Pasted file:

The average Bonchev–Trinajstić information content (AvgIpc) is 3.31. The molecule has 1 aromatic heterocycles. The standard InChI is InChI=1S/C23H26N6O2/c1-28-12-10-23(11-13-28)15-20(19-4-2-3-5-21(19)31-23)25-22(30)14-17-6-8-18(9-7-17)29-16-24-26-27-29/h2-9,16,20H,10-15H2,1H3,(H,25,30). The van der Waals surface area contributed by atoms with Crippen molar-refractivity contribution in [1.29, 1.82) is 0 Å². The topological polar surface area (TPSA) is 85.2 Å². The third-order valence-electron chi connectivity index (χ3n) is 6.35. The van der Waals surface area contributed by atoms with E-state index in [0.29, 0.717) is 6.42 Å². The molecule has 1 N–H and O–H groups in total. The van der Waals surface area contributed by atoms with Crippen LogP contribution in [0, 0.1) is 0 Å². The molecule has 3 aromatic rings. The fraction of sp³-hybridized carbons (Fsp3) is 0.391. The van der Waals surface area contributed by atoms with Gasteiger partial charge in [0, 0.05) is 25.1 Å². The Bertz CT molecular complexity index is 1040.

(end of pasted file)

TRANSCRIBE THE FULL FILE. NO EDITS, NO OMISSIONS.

The average Bonchev–Trinajstić information content (AvgIpc) is 3.31. The molecule has 1 aromatic heterocycles. The standard InChI is InChI=1S/C23H26N6O2/c1-28-12-10-23(11-13-28)15-20(19-4-2-3-5-21(19)31-23)25-22(30)14-17-6-8-18(9-7-17)29-16-24-26-27-29/h2-9,16,20H,10-15H2,1H3,(H,25,30). The van der Waals surface area contributed by atoms with Crippen molar-refractivity contribution in [1.29, 1.82) is 0 Å². The topological polar surface area (TPSA) is 85.2 Å². The third-order valence-electron chi connectivity index (χ3n) is 6.35. The van der Waals surface area contributed by atoms with E-state index in [0.29, 0.717) is 6.42 Å². The molecule has 1 N–H and O–H groups in total. The van der Waals surface area contributed by atoms with Crippen LogP contribution in [0, 0.1) is 0 Å². The molecule has 3 aromatic rings. The fraction of sp³-hybridized carbons (Fsp3) is 0.391. The van der Waals surface area contributed by atoms with Gasteiger partial charge in [0, 0.05) is 25.1 Å². The Bertz CT molecular complexity index is 1040.